Maine Landfills Going Solar

The current population of the state of Maine is estimated to be 1.34 million people. In May 2019, state utilities used renewable energy (87.1%), natural gas (12.5%) and coal (0.5%) to generate electricity. Hydropower, wind and biomass are the primary sources of renewable energy in Maine.

Concerns over climate change have prompted Maine’s legislators to require utilities to accelerate the move from fossil fuels to renewable energy. Maine is one of 30 states that has an enforceable statewide renewable portfolio standard. The standard requires that 30% of the electricity sold in the state comes from renewable sources.

Maine is one of the leading states in the use of renewable energy to generate electricity in America. However, Maine is continuing to develop new renewable energy projects and reduce greenhouse gas emissions. Cities across the state are now looking to convert capped landfills into solar parks.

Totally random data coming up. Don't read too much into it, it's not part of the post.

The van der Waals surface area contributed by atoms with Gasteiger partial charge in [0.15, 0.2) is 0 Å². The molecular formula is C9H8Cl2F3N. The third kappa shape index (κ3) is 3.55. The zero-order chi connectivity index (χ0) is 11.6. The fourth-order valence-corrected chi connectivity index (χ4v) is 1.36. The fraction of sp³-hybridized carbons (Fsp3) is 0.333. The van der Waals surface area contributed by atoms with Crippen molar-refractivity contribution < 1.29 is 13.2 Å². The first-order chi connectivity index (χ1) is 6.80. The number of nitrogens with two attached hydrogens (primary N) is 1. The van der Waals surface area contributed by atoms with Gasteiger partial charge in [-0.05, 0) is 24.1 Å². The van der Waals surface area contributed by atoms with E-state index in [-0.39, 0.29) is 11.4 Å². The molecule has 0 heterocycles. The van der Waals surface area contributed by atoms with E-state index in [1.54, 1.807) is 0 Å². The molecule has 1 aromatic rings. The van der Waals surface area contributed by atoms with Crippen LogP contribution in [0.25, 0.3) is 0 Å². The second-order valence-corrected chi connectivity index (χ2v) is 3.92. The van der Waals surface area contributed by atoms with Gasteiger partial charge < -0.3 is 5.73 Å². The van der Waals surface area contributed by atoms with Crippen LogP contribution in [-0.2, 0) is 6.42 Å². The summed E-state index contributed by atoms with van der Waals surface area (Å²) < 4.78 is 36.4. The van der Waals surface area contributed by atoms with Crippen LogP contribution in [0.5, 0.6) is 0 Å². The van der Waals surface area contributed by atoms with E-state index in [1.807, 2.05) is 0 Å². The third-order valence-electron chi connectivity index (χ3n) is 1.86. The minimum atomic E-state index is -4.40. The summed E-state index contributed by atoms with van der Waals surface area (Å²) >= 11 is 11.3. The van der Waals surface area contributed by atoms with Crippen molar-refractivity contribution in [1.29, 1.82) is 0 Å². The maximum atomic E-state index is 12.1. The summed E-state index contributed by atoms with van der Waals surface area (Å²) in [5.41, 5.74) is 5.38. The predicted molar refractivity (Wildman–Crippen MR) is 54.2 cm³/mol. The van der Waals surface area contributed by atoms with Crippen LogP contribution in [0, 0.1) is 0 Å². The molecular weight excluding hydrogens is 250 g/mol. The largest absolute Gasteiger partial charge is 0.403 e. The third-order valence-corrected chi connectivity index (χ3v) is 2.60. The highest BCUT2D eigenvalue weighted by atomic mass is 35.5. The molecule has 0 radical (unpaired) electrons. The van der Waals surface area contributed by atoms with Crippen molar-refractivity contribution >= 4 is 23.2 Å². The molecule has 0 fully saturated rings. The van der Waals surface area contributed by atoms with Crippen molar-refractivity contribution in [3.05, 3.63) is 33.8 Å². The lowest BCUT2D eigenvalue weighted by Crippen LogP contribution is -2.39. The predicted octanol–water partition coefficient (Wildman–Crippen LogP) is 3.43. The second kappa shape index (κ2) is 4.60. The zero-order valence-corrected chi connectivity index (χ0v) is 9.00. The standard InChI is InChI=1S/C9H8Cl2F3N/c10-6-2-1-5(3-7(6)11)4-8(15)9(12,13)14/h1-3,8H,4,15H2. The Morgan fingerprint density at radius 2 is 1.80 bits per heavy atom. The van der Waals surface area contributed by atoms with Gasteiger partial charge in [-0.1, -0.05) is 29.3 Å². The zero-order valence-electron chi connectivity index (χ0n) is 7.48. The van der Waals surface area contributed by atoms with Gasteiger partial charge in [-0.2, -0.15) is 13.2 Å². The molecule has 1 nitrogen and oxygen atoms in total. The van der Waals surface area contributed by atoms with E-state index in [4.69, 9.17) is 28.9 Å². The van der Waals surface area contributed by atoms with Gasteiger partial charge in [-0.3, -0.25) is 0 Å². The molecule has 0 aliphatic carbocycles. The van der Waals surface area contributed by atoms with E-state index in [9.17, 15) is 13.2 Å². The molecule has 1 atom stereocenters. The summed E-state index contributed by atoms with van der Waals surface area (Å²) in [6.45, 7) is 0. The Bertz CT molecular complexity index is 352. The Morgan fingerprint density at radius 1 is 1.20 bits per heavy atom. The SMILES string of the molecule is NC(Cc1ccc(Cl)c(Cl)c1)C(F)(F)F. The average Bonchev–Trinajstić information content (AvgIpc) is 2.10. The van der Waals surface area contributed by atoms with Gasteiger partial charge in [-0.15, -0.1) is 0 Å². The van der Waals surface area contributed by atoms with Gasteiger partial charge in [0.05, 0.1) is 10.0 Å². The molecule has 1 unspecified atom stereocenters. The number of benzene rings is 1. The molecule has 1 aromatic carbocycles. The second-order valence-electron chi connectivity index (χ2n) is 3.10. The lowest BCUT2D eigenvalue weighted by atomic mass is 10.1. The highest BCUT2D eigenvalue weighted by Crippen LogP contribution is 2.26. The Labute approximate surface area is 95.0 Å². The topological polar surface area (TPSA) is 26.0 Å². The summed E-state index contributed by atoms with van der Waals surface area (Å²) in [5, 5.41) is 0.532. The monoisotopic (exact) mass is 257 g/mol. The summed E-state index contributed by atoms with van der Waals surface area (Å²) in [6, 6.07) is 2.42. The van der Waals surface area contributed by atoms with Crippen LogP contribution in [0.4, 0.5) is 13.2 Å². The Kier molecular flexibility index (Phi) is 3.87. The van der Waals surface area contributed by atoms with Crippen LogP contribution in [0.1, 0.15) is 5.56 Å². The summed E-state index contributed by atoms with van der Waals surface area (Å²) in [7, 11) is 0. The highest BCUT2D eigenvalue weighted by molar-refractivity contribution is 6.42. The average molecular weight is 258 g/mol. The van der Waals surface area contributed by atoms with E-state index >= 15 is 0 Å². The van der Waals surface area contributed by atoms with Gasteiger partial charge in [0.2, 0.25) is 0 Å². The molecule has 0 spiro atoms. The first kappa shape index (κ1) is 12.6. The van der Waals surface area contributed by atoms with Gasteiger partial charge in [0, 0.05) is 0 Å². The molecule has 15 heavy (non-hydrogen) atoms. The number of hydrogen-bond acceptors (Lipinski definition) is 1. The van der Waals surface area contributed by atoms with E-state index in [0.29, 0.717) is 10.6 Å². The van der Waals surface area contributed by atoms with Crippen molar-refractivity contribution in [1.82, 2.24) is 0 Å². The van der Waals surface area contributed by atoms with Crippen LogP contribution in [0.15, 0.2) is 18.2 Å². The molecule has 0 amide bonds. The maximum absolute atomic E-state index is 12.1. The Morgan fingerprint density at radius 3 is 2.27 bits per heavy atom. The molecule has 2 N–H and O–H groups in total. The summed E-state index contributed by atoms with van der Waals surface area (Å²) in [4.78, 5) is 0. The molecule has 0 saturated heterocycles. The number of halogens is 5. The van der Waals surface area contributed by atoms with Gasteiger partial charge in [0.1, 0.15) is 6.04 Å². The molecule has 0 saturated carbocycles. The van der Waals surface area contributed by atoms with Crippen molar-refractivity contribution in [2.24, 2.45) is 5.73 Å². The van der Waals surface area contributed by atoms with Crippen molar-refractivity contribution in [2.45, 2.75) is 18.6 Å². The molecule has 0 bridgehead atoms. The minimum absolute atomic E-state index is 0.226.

Maine’s Department of Environmental Protection (DEP) reports the state has over 400 capped landfills. Capped landfills have a barrier between the waste and the surface. The state has mandated that all capped landfills have a plan in place to close them by 2025.

Maine’s DEP has strict regulations on what can be built on a former capped landfill. A building can’t be constructed within 100 feet of the solid waste area of any former landfills. However, the DEP has approved the installation of solar photovoltaic arrays on all former landfills.

In 2015, Maine’s first municipal solar landfill project was completed in the town of Belfast. Landfill projects have now been completed in the cities of Fairfield, Portland, South Portland, Tremont, Waldoboro and Waterville. Solar landfills are proving to be an environmental effective technique to re-developing capped landfill lands and generate low-cost, clean, green energy.

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